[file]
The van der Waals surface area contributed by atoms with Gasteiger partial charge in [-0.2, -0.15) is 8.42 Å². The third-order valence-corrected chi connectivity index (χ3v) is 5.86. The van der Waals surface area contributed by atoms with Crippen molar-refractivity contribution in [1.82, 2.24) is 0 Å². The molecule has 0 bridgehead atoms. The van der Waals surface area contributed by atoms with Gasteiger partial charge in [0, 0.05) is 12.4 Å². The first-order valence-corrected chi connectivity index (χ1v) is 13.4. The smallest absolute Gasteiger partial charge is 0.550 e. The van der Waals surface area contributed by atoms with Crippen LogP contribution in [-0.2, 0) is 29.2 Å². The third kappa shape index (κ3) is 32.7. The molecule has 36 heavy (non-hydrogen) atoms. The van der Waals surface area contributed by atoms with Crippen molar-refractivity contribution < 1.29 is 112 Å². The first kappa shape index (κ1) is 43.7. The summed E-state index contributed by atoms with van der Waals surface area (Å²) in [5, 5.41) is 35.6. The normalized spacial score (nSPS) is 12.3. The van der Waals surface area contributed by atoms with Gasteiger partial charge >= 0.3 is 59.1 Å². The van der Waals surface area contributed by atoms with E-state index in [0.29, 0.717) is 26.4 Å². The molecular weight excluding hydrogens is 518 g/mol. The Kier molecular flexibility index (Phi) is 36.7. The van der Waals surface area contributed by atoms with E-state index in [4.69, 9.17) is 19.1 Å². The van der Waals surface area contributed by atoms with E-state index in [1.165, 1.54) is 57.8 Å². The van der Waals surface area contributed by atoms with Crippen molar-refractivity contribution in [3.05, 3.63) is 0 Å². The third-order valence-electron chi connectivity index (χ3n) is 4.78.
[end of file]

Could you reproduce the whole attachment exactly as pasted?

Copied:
The van der Waals surface area contributed by atoms with Gasteiger partial charge in [-0.2, -0.15) is 8.42 Å². The third-order valence-corrected chi connectivity index (χ3v) is 5.86. The van der Waals surface area contributed by atoms with Crippen molar-refractivity contribution in [1.82, 2.24) is 0 Å². The molecule has 0 bridgehead atoms. The van der Waals surface area contributed by atoms with Gasteiger partial charge in [0, 0.05) is 12.4 Å². The first-order valence-corrected chi connectivity index (χ1v) is 13.4. The smallest absolute Gasteiger partial charge is 0.550 e. The van der Waals surface area contributed by atoms with Crippen LogP contribution in [-0.2, 0) is 29.2 Å². The third kappa shape index (κ3) is 32.7. The molecule has 36 heavy (non-hydrogen) atoms. The van der Waals surface area contributed by atoms with Crippen molar-refractivity contribution < 1.29 is 112 Å². The first kappa shape index (κ1) is 43.7. The summed E-state index contributed by atoms with van der Waals surface area (Å²) in [5, 5.41) is 35.6. The normalized spacial score (nSPS) is 12.3. The van der Waals surface area contributed by atoms with Gasteiger partial charge >= 0.3 is 59.1 Å². The van der Waals surface area contributed by atoms with E-state index in [0.29, 0.717) is 26.4 Å². The molecular weight excluding hydrogens is 518 g/mol. The Kier molecular flexibility index (Phi) is 36.7. The van der Waals surface area contributed by atoms with E-state index in [4.69, 9.17) is 19.1 Å². The van der Waals surface area contributed by atoms with E-state index in [1.165, 1.54) is 57.8 Å². The van der Waals surface area contributed by atoms with Crippen molar-refractivity contribution in [3.05, 3.63) is 0 Å². The third-order valence-electron chi connectivity index (χ3n) is 4.78.